Military medical workers are first to get coronavirus jabs at US bases in Germany
By JENNIFER H. SVAN | STARS AND STRIPES Published: December 28, 2020
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Frontline medical workers at three Army bases in Bavaria became the first in the U.S. military community in Europe to be vaccinated against the coronavirus Monday, officials said.
Military and civilian health care providers and first responders who work at clinics on Ansbach, Grafenwoehr and Vilseck received a first dose of the Moderna vaccine, developed by a Massachusetts biotech firm and awarded emergency use authorization by the Food and Drug Administration on Dec. 18.
They will receive a second dose in 28 days, said Alain M. Polynice, a spokesman for U.S. Medical Department Activity Bavaria.
The Moderna vaccine was found in a 30,000-person trial to be 94% effective at preventing the disease caused by the coronavirus, and 100% effective at preventing severe illness caused by the virus, the company said in a statement in November.
“As we work through vaccinating all of our healthcare personnel and first responders, we will also begin to look at our highly deployable forces here in Europe and our high-risk populations,” Brig. Gen. Mark Thompson, Regional Health Command Europe commanding general, said in a statement.
“After that, we’ll be able to focus on our healthy service members, civilians, families, retirees not part of the high-risk population, etc,” he said.
U.S.-based military health care workers began being inoculated earlier this month with the vaccine developed by German company BioNTech and U.S. pharmaceutical giant Pfizer against COVID-19, which, according to a tally kept by Johns Hopkins University has claimed the lives of 1.77 million people worldwide, including 333,239 Americans. That vaccine received emergency use authorization from the FDA a week before the Modern vaccine.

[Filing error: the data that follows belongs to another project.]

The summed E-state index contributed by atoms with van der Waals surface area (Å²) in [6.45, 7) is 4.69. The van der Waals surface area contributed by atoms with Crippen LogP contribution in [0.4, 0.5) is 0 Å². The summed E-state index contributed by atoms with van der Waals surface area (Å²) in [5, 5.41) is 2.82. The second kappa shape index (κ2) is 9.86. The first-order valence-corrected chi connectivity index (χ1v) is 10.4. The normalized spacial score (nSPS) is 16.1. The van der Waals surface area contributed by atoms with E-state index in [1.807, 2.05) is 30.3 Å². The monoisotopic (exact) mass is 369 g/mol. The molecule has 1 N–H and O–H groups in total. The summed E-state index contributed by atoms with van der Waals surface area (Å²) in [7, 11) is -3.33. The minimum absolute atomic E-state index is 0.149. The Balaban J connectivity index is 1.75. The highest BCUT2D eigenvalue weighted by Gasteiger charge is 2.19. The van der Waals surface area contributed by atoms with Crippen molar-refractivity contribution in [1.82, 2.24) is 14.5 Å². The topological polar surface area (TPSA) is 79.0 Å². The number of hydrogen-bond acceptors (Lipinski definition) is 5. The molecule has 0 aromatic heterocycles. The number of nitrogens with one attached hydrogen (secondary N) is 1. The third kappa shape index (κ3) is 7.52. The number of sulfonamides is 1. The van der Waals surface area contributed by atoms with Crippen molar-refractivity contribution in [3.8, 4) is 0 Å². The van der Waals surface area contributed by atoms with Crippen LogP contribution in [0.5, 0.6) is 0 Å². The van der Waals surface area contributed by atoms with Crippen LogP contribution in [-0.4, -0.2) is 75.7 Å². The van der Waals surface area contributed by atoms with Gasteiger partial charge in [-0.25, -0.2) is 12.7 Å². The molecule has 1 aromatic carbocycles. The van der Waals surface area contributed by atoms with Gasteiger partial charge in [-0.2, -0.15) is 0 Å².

Only those who consent to receive the vaccine will get it, military officials said, while recommending that people are inoculated.
“For anyone who is debating whether they should be vaccinated when it is offered, I would say please take a look at all the information available and make a personal decision based on facts and the science,” Col. E. Lee Bryan, commander of U.S. Medical Department Activity Bavaria, said in a statement.
The initial shipment to Europe of the Pentagon’s allotment of the Moderna vaccine arrived in Bavaria over the weekend, officials said.
Landstuhl Regional Medical Center in southwestern Germany was also expecting a shipment of the vaccine and had planned to start inoculating health care personnel at the largest U.S. overseas military hospital starting Saturday, but had to delay those plans when no vaccines arrived, said Gino Mattorano, a spokesman for Regional Health Command Europe.
Plans to begin vaccinating health care workers and first responders at nearby Ramstein Air Base starting Monday also had to be postponed, officials with the 86th Airlift Wing said.
“We expect (the vaccine) this week,” Mattorano said.
Germany and other countries in Europe have begun mass vaccination campaigns to try to bring a second wave of the pandemic under control.
In Germany, all but essential shops were shut down and large gatherings were banned starting Dec. 16. The tough measures will remain in effect until at least Jan. 10.
U.S. military commands have also stepped up to fight the virus, tightening restrictions for personnel and their families. One of the largest Army commands in Europe, the 21st Theater Sustainment Command, reimposed a curfew and limited unofficial travel and outdoor exercise to within 30 kilometers, or around 18 miles, of service members’ residences to try to help contain the coronavirus starting Jan. 4, Maj. Gen. Christopher Mohan said two weeks ago.
A large portion of the population will need to be vaccinated before risks from the virus diminish, the Army said. All Defense Department personnel must continue to wear face masks, practice physical distancing, wash their hands, follow restriction of movement rules and adhere to host nation restrictions.
Stars and Stripes reporters Marcus Kloeckner and Karin Zeitvogel contributed to this report.